The Bike Accident
Written by Daniel Padrnos from Sierra Leone As I looked at Fr. Kyriacos’ bruised and swollen face I couldn’t help but think about the jokes he was telling us the night before. When he finally got to the punch line after a 10-minute build-up, he could barely get the words out of his mouth between intervals of suffocating laughter: “Di rod mohs be tarrrr. Motocah su seh. Wata tap tap. Ehn lait wagai.” Either the joke wasn’t funny or I didn’t quite understand the Krio, but I couldn’t keep myself from laughing with “Fr. K” who found the joke beyond hilarious.
Later that night Fr. K was riding his motor cycle and found himself in a traumatic accident. The skin on his forehead gave way to his skull and his frontal cranial bone was fractured, causing a hemorrhage. He was even wearing a helmet! Imagine the impact.
As we drove through the military hospital gate, Sergio and I remarked that it seemed like we were entering a shanty town. Fr. Themi explained to us that this “shanty town” was a quarantine place for Ebola victims during the 2014 outbreak. We walked into the hospital and the smell hit us: the one that makes you think twice about inhaling because you question whether the air itself is capable of spreading disease. After depositing 5,000 Leones (about $0.65) into a cardboard donation box labeled “Happy Christmas Eve”, a woman pointed us to the bed we were looking for.
I looked around the stuffy room packed with 30 or so empty beds and I imagined the pain and misery that transpired in that very place during the Ebola crisis not so long ago. And the fear! Fear of the inescapable painful death that each contaminated patient was fully aware of. Fear of the high possibility of contracting the virus that nurses and doctors selflessly endured while serving victims destined to die. Fear that your neighbor might suspect you of having Ebola, therefore calling the authorities to take you to a hospital where you would almost certainly contract the virus regardless. And fear that the virus wouldn’t stop at anything to vanquish the entire population. Fr. K was now in a situation where death was a possibility, but to imagine a whole hospital—a whole country in this state of being....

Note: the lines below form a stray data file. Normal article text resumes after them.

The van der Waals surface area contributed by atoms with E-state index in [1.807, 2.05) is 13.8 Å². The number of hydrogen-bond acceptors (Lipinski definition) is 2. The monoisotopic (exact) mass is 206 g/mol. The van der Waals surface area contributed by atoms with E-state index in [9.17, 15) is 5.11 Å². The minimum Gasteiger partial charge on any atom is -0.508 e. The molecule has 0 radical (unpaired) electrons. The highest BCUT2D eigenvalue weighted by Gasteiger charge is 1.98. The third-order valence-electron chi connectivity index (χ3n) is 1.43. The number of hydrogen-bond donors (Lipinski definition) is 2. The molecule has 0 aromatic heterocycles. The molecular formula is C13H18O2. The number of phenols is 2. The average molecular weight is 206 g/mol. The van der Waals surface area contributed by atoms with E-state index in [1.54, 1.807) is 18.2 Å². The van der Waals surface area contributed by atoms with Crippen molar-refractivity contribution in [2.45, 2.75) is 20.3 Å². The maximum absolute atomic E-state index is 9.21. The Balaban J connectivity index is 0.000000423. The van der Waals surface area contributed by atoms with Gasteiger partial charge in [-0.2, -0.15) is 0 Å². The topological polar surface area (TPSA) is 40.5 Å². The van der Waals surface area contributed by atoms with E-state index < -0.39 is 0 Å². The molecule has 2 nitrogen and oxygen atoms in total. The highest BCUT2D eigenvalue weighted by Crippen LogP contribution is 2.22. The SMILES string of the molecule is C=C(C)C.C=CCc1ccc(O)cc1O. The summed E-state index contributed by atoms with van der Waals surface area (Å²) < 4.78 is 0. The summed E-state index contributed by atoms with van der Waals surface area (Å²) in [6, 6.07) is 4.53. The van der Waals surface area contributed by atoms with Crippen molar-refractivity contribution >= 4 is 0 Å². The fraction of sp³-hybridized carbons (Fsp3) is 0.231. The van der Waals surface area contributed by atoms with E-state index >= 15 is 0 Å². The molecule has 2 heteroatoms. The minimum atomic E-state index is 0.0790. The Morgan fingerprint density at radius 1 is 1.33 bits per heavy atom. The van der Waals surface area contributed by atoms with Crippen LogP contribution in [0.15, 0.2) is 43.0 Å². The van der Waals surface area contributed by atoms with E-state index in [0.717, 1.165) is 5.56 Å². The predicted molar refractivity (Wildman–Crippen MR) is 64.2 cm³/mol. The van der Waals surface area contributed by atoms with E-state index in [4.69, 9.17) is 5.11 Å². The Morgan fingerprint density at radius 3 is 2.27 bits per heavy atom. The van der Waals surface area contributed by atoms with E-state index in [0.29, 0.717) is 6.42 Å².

When we came to Fr. K’s bed he looked up at us, managed a smile and then clenched his fists in pain. Dr. Sergio spoke with Fr. K while I stepped outside with Fr. Themi who continued explaining the havoc wrought by Ebola:
“When Ebola hit in 2014, 500 doctors and nurses contracted the virus and died. This left a huge gap in an already deficient healthcare system.”